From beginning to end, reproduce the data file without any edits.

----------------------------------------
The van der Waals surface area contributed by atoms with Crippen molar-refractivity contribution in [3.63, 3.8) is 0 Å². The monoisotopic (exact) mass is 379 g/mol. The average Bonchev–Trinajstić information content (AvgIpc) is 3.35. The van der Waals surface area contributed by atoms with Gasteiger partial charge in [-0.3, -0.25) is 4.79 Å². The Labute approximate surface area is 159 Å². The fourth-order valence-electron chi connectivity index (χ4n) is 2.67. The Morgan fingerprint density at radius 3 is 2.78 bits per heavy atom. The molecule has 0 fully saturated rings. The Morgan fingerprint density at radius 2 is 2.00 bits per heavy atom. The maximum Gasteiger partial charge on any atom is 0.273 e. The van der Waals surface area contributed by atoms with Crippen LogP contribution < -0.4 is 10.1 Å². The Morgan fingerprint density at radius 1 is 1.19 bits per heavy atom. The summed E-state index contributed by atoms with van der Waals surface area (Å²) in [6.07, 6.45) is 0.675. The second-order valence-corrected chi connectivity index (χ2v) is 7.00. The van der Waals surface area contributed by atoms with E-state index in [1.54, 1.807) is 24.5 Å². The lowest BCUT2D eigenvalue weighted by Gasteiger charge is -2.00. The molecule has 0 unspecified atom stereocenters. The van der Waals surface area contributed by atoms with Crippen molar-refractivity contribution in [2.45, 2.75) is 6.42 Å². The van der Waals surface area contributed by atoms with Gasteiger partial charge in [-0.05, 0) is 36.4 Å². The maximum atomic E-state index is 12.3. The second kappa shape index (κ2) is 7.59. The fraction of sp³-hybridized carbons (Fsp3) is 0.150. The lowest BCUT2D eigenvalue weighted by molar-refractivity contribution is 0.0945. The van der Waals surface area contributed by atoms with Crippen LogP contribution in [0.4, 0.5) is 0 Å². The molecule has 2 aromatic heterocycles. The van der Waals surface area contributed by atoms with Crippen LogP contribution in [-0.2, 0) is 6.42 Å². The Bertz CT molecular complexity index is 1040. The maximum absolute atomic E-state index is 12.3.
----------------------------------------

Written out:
The van der Waals surface area contributed by atoms with Crippen molar-refractivity contribution in [3.63, 3.8) is 0 Å². The monoisotopic (exact) mass is 379 g/mol. The average Bonchev–Trinajstić information content (AvgIpc) is 3.35. The van der Waals surface area contributed by atoms with Gasteiger partial charge in [-0.3, -0.25) is 4.79 Å². The Labute approximate surface area is 159 Å². The fourth-order valence-electron chi connectivity index (χ4n) is 2.67. The Morgan fingerprint density at radius 3 is 2.78 bits per heavy atom. The molecule has 0 fully saturated rings. The Morgan fingerprint density at radius 2 is 2.00 bits per heavy atom. The maximum Gasteiger partial charge on any atom is 0.273 e. The van der Waals surface area contributed by atoms with Crippen LogP contribution < -0.4 is 10.1 Å². The Morgan fingerprint density at radius 1 is 1.19 bits per heavy atom. The summed E-state index contributed by atoms with van der Waals surface area (Å²) in [6.07, 6.45) is 0.675. The second-order valence-corrected chi connectivity index (χ2v) is 7.00. The van der Waals surface area contributed by atoms with E-state index in [1.54, 1.807) is 24.5 Å². The lowest BCUT2D eigenvalue weighted by Gasteiger charge is -2.00. The molecule has 0 unspecified atom stereocenters. The van der Waals surface area contributed by atoms with Crippen molar-refractivity contribution in [2.45, 2.75) is 6.42 Å². The van der Waals surface area contributed by atoms with Gasteiger partial charge in [-0.05, 0) is 36.4 Å². The maximum atomic E-state index is 12.3. The second kappa shape index (κ2) is 7.59. The fraction of sp³-hybridized carbons (Fsp3) is 0.150. The lowest BCUT2D eigenvalue weighted by molar-refractivity contribution is 0.0945. The van der Waals surface area contributed by atoms with Crippen LogP contribution in [0.4, 0.5) is 0 Å². The molecule has 2 aromatic heterocycles. The van der Waals surface area contributed by atoms with Crippen LogP contribution in [-0.2, 0) is 6.42 Å². The Bertz CT molecular complexity index is 1040. The maximum absolute atomic E-state index is 12.3.